Online guide to Hobart, Tasmania, Australia
Hobart is the state capital and most populous
city of the Australian island state of Tasmania.
Founded in 1803 as a penal colony, Hobart is
Australia's second oldest capital city after Sydney.
In 2008, the city had a greater area population of
approximately 209,287. The city is the financial and
administrative heart of Tasmania, and also serves as
the home port for both Australian and French
The city is located in the state's south-east on the estuary of the Derwent River. The skyline is dominated by Mount Wellington at 1,271 metres high.
Hobart has a mild temperate oceanic climate (Koppen Cfb). The highest temperature recorded was 40.8°C on 4 January 1976 and the lowest was −2.8°C on 25 June 1972. Compared to other major Australia cities, Hobart has the second fewest daily average hours of sunshine, with 5.9 hours per day. (Melbourne has the fewest) Although Hobart rarely receives snow during the winter, the adjacent Mount Wellington is often seen with a snowcap. Unseasonal mountain snow covering has been known to occur during the other seasons. During the 20th century, Hobart did receive many snowfalls at sea level because of cold air masses arriving from Antarctica. These snow-bearing winds often carried on through Tasmania and Victoria to the Snowy Mountains in southern New South Wales and northern Victoria. Though snow is unusual in general at sea level in Australia, Hobart has had the most sea level snowfalls out of any Australian capital city, although Canberra, Sydney, Melbourne, and Adelaide have sometimes recorded some snow.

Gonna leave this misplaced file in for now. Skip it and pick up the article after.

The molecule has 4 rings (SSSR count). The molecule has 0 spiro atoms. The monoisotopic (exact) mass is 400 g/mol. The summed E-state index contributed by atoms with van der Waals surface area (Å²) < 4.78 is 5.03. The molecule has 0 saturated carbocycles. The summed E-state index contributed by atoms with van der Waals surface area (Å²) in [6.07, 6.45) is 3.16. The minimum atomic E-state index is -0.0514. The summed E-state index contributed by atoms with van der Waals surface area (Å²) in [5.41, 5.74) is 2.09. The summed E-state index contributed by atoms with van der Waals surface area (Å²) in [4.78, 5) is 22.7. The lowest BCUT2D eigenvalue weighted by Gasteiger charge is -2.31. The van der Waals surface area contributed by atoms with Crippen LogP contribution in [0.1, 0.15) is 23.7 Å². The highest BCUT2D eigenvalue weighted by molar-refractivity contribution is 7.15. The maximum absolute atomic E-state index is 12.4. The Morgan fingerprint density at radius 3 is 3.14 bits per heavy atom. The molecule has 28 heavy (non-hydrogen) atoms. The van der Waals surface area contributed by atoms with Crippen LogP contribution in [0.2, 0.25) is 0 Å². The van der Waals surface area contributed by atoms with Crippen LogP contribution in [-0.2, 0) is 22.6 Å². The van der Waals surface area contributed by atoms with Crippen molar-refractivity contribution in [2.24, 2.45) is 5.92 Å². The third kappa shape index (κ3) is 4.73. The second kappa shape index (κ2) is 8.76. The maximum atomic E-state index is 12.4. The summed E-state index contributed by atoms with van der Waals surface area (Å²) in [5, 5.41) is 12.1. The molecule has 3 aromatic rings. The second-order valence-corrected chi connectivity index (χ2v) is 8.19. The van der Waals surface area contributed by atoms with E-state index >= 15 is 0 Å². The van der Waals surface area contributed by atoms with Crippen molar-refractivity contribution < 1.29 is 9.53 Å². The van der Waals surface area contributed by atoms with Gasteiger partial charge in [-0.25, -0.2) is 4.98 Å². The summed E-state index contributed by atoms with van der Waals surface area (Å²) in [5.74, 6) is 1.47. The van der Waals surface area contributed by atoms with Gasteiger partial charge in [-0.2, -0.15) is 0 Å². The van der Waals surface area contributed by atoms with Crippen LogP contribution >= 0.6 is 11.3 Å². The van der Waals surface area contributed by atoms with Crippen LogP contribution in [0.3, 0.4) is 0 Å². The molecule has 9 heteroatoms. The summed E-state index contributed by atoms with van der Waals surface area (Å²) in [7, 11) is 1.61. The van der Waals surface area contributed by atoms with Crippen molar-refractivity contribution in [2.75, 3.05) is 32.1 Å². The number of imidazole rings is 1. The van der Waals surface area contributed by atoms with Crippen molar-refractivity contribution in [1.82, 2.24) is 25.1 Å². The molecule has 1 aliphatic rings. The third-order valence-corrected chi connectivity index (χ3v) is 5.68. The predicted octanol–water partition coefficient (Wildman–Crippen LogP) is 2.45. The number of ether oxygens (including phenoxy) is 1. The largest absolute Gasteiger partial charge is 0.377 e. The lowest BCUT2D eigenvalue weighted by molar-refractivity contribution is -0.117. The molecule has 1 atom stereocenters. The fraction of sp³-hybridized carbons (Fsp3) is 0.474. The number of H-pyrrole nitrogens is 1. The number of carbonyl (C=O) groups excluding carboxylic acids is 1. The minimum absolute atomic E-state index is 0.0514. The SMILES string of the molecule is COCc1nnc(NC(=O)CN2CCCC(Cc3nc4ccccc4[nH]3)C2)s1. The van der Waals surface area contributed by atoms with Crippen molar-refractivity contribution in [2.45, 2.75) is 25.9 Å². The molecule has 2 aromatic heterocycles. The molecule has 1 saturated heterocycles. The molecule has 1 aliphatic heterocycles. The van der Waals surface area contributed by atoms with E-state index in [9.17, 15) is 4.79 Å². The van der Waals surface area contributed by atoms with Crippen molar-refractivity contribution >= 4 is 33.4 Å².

Hobart is a busy seaport, notably serving as the home port for the Antarctic activities of Australia and France. The port loads around 2,000 tonnes of Antarctic cargo a year for the Australian research vessel Aurora Australis.
The city also supports several other industries, including a high-speed catamaran factory Incat and a zinc smelter operated by Nyrstar, as well as a vibrant tourist industry. Visitors come to the city to explore its historic inner suburbs, to visit the weekly market in Salamanca Place, as well as to use the city as a base from which to explore the rest of Tasmania.
Other notable businesses in the area include the Cadbury chocolate factory and the Cascade Brewery located in South Hobart near the natural spring waters of Mount Wellington. The Hobart surrounding area has many vineyards, including Moorilla Estate at Berriedale.